Diary: Phoenix rises again

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The Independent Online

Clean-shaven and conversationally unimpaired, Joaquin Phoenix returned to The Late Show with David Letterman on Wednesday, 18 months after his famous bearded encounter with the talkshow host, during filming for his and Casey Affleck's "hoax" documentary, I'm Still Here. Explaining the thinking behind his faux-retirement and pursuit of a fictitious hip-hop career, Phoenix told Letterman: "We wanted to do a film that explored celebrity, and explored the relationship between the media and the consumer and the celebrities themselves... something that would feel really authentic." Unfortunately for Affleck, who went to the brink of bankruptcy self-funding the film, I'm Still Here has made just $259,000 at the US box office. Asked by Letterman whether he'd worried the stunt might jeopardise his own career, Phoenix replied: "I'm not sure I have much of a career now." Word is he's been cast in Clint Eastwood's hotly anticipated biopic of J Edgar Hoover, so presumably that was just another of his strange jokes.

* Whatever the outcome of the Labour leadership contest, the first biography of its winner will be called "Miliband", be published by Simon and Schuster, and be written by Lance Price, Tony Blair's former adviser. "It will concentrate on the new leader," Price told me. "But it's a family biography, so there'll be a lot about the other brother, their dad and so on." Price worked with Miliband (D) in Downing Street, but knew Miliband (E) as "the human face of the Brown camp". He hasn't backed either man publicly, though he voted Miliband-Miliband. "But if I'm going to be the biographer of the next leader, I don't think I should be his cheerleader." Price is writing the book with Allegra Stratton, The Guardian's political correspondent. What if Diane Abbott wins? "It gets pulped and we have to start all over again."

* The Northern Echo reports that members of UKIP's north-east branch were investigated by trading standards after "punking" a regional arm of the European Commission. Eurosceptic pranksters created a fake group, The Hartlepool and East Durham European Language and Culture Club, and applied for one of a number of £50 grants made available to community groups to help celebrate the non-fake European Day of Languages. The grant was approved, but the joke was rumbled before any cash changed hands.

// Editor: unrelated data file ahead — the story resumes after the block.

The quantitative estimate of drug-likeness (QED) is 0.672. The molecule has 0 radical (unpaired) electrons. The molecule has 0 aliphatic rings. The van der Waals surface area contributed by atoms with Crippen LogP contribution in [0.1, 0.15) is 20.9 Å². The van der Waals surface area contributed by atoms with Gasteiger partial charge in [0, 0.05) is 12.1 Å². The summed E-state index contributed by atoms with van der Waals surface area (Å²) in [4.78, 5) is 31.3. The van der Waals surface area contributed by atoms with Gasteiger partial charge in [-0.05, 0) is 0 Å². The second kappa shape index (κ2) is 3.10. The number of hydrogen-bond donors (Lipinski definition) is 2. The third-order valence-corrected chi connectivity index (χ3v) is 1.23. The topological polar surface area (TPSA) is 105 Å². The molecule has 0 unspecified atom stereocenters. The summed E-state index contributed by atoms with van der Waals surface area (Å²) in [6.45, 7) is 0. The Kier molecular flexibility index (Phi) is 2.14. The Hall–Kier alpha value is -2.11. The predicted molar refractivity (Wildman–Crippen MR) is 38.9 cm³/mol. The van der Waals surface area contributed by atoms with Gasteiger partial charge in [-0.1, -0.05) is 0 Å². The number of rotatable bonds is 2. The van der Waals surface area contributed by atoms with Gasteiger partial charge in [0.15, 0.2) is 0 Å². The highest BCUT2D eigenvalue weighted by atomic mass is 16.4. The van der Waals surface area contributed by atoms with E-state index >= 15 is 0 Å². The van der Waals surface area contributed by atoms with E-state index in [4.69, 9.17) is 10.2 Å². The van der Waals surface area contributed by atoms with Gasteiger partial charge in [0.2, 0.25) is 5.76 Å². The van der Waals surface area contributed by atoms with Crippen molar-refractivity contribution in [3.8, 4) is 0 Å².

"Through this hoax we have gained a modest victory over the EU machine," UKIPper Dave Pascoe declared, "and managed to kick the malevolent EU monster in the ankles." I called UKIP MEP Nigel Farage, presuming the party top brass would disapprove of childish stunts. Not a bit of it. "I think it's top stuff," he chuckled. "No doubt there are some po-faced types who wouldn't approve [moi?], but I think it's very funny. And it helps to expose the nonsense of some of where taxpayers' money tends to disappear."

* Stephen Pound MP made his stand-up debut on Wednesday at London's Backstage Comedy Club, accompanied by a BYO heckler – a member of his entourage known only as "Benny". Headliner Paul Foot, for instance, suffered the dread interruption: "Tell us a joke!" And, to the boos of the crowd, Benny approached the stage to argue a point with Foot, refusing to answer the comic's enquiry as to his occupation.

When Benny was eventually exposed as an off-duty policeman, who works the Westminster beat, Foot's deflatory response was: "Laws enforced by you by day protect you at night." Worst of all, Benny outed himself as a Jim Davidson fan. "Nothing wrong with Jim Davidson", he mused loudly at the mention of the not-exactly-right-on ex-Big Break presenter. Pound retorted in panto fashion, "Oh, yes there is", perhaps sensing an opportune moment to distance himself from the fellow.

* Ought one to remain loyal to a chum, even after an offensive outburst? Jonathan Ross and Russell Brand (Foot's erstwhile onstage partner) appear to think so. Dip your pens in the green ink-well, letter-writers of Tunbridge Wells, for Ross is to reunite with Brand on radio, the first time they've shared the air since Sachsgate.

The show is part of the promotional tour for Brand's new memoir My Booky Wook 2: This Time It's Personal.